The current narrative of climate change is that of an inevitable development as a result of human progress that we can fix. Depending on the angle, the fixes can be found in technical solutions, entirely new technologies, policy changes, adjustments to our economic model or simply turning the radiator thermostat to a lower level. While that all might help the cause, it also camouflages what really causes climate change: It is our behaviour! It is the daily actions we take. If we really want to tackle the problem we need to tackle our behavioural patterns.
The good news is: they can change and as a matter of fact they are in a constant state of flux. We adjust our behaviours all the time since they serve a purpose. On one hand we want to achieve something with them, on the other hand we can only achieve that when we operate within the norms and values of our peer group or society at large – for better or worse.
The bad news is: the more direct something has an impact on us, the quicker our behavioural changes. If your life is at risk, behavioural changes become a necessity to survive. With climate change this direct and immediate threat does not exist. Climate change is slow and often the effects are not felt where the cause is. Living in a wealthy western country, climate change is something rather abstract that can be mitigated with better air conditioning and higher dykes. But if you live in Lagos or Bangladesh, climate change can be an immediate threat to life because floods destroy your house and heat waves directly kill people. As human beings we have an optimism problem: we tend to render abstract threats less severe than the immediate ones: ‘it is not as bad as expected after all’…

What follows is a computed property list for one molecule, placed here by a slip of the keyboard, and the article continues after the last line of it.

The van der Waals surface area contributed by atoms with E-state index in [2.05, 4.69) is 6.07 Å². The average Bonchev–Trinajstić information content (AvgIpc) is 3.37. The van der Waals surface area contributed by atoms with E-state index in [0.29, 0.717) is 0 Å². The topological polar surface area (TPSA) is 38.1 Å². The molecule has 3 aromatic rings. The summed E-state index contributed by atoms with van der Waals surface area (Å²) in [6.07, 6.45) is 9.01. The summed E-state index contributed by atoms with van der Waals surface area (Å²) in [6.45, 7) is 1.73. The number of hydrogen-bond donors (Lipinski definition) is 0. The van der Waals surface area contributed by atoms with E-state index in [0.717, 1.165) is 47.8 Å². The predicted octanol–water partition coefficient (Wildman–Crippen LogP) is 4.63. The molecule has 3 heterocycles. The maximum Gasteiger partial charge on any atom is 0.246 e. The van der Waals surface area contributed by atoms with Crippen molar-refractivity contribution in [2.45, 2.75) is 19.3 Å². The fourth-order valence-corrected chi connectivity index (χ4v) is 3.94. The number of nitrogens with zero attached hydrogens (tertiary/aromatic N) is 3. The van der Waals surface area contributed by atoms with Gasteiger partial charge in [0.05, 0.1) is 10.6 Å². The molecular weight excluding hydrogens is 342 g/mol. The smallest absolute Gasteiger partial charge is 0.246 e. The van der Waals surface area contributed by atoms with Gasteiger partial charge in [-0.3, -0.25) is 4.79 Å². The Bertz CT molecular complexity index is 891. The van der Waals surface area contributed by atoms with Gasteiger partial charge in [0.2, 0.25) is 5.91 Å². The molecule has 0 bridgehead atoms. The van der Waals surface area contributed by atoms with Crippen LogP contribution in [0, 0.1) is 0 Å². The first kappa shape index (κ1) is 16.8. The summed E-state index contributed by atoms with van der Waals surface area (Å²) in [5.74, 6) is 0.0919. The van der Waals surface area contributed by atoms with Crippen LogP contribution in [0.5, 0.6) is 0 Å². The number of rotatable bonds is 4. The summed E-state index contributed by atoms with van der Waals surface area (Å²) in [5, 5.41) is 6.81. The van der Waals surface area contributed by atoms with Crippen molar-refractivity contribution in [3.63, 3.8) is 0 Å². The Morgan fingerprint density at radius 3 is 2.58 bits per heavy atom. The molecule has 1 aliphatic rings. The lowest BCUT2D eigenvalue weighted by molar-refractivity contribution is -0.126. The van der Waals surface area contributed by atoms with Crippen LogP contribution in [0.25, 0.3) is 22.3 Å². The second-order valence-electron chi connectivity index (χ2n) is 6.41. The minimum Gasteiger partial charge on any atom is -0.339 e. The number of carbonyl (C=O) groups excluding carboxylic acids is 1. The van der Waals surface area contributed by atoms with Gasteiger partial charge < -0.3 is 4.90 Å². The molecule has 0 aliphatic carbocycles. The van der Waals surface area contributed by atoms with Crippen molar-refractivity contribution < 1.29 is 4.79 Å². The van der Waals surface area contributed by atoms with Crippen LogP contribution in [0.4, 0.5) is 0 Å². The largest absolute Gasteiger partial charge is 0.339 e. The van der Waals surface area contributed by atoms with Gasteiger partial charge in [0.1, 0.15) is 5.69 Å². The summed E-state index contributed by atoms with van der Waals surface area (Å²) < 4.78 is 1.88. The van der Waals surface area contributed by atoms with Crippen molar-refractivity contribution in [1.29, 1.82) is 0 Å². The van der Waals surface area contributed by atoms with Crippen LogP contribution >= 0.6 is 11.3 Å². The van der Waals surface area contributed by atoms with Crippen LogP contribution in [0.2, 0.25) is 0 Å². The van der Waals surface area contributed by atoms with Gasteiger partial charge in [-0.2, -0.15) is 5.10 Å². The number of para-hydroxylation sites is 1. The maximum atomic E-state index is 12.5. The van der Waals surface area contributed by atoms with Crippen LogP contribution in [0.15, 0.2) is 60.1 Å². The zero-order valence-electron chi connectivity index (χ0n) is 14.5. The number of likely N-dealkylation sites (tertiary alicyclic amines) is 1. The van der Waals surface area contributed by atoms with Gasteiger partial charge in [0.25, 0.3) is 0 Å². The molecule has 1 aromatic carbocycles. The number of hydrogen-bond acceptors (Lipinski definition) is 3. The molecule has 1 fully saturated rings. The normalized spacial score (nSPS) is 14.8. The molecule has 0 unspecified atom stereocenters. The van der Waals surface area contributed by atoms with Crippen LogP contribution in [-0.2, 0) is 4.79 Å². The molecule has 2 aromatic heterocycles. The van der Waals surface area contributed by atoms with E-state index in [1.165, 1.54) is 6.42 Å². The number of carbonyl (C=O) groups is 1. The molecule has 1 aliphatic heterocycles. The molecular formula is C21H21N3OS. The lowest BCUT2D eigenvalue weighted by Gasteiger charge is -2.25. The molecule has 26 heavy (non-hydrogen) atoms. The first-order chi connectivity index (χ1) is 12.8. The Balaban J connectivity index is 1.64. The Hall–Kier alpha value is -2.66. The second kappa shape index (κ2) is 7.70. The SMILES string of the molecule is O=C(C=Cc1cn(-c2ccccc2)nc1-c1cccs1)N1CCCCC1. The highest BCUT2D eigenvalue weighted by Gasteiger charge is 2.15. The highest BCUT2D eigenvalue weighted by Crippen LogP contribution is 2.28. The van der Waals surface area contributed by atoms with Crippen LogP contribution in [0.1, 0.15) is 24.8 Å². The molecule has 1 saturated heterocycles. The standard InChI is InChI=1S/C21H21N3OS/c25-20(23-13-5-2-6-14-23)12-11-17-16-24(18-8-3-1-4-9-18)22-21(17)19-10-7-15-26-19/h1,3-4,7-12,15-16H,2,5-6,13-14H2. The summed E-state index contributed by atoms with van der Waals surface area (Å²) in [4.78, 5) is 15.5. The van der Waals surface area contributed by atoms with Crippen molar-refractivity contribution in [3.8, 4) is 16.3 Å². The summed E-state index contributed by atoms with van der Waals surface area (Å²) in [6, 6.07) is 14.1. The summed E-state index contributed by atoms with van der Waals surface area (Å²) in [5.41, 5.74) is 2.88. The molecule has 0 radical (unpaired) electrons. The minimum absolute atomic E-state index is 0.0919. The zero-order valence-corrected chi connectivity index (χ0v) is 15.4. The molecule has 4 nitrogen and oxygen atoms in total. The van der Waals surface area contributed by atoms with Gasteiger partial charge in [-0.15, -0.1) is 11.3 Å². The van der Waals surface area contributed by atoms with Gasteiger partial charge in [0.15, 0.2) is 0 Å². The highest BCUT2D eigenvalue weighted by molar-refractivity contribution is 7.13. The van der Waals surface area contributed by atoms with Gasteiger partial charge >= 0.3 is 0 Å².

What to do? We have two choices and we probably have to choose both.
At present, it has predominantly negative connotations: We are standing at the abyss. We have to prevent mankind from becoming extinct. Climate change is the biggest threat to mankind ever… We need to change the climate change narrative and turn it into a positive one. We need to identify all the amazing things that climate change will enable us to do, achieve, create or encounter. In doing so, climate change and associated actions become part of a forward-looking undertaking, rather than the currently persisting feeling of losing something. Climate change mitigation is progress and not a move back. Designers have a crucial role in that. We are instrumental in envisioning and showcasing this progress. With the systemic changes needed, that open up a window of opportunity for us to extend our reach from making things look good to actually things being good in a holistic manner.
But next to the positive narrative we also need to strengthen the negative narrative and make climate change effects more directly perceivable by those being the biggest cause – us. While that might sound a bit odd, it nevertheless is important that we are directly confronted with the harsh reality of our actions so that we no longer can feed our optimism bias. How this can be done leaves room for imagination and design thinking – from climate change experience courses to a climate change theme park.
These are the headline items. What about the small daily actions – the things we do out of habit and where we do not really think and reflect on their impact on climate? Often we do not even link them to the climate change problem at all. Here we need to become active and adapt the tools and processes we use in our daily actions. Gyorgyi Galik, a London-based designer, has tested this in hacking Amazon Alexa to inform us about climate change relevant aspects related to questions asked by users. We can do something similar in all aspects of life. Why do we not mandate that everything is marked according to its negative climate impact. What is possible with smoking, cigarette packages and smoking related advertisements should also be possible for climate change.
If we start to more consciously tackle climate as a behavioural problem, we can come a lot further and deliver more profound change than any technical intervention ever will be able to achieve. Climate change is us and the solution can be found in us and how we behave.
by Markus Appenzeller